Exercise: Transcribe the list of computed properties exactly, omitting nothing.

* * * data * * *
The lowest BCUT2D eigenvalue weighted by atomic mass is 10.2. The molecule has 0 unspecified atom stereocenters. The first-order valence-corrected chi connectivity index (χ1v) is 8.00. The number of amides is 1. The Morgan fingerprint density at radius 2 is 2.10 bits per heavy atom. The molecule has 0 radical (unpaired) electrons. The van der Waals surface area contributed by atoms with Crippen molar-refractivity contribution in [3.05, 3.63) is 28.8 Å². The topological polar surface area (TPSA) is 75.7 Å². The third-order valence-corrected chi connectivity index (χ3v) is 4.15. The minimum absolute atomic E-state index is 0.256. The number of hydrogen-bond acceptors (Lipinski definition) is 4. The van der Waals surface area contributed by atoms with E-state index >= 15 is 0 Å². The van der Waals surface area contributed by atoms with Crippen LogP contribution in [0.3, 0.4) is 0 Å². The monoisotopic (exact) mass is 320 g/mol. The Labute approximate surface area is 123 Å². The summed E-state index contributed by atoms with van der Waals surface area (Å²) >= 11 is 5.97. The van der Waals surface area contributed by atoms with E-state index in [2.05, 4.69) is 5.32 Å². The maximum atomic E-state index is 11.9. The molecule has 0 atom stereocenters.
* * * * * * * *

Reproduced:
The lowest BCUT2D eigenvalue weighted by atomic mass is 10.2. The molecule has 0 unspecified atom stereocenters. The first-order valence-corrected chi connectivity index (χ1v) is 8.00. The number of amides is 1. The Morgan fingerprint density at radius 2 is 2.10 bits per heavy atom. The molecule has 0 radical (unpaired) electrons. The van der Waals surface area contributed by atoms with Crippen molar-refractivity contribution in [3.05, 3.63) is 28.8 Å². The topological polar surface area (TPSA) is 75.7 Å². The third-order valence-corrected chi connectivity index (χ3v) is 4.15. The minimum absolute atomic E-state index is 0.256. The number of hydrogen-bond acceptors (Lipinski definition) is 4. The van der Waals surface area contributed by atoms with E-state index >= 15 is 0 Å². The van der Waals surface area contributed by atoms with Crippen LogP contribution in [0.3, 0.4) is 0 Å². The monoisotopic (exact) mass is 320 g/mol. The Labute approximate surface area is 123 Å². The summed E-state index contributed by atoms with van der Waals surface area (Å²) >= 11 is 5.97. The van der Waals surface area contributed by atoms with E-state index in [2.05, 4.69) is 5.32 Å². The maximum atomic E-state index is 11.9. The molecule has 0 atom stereocenters.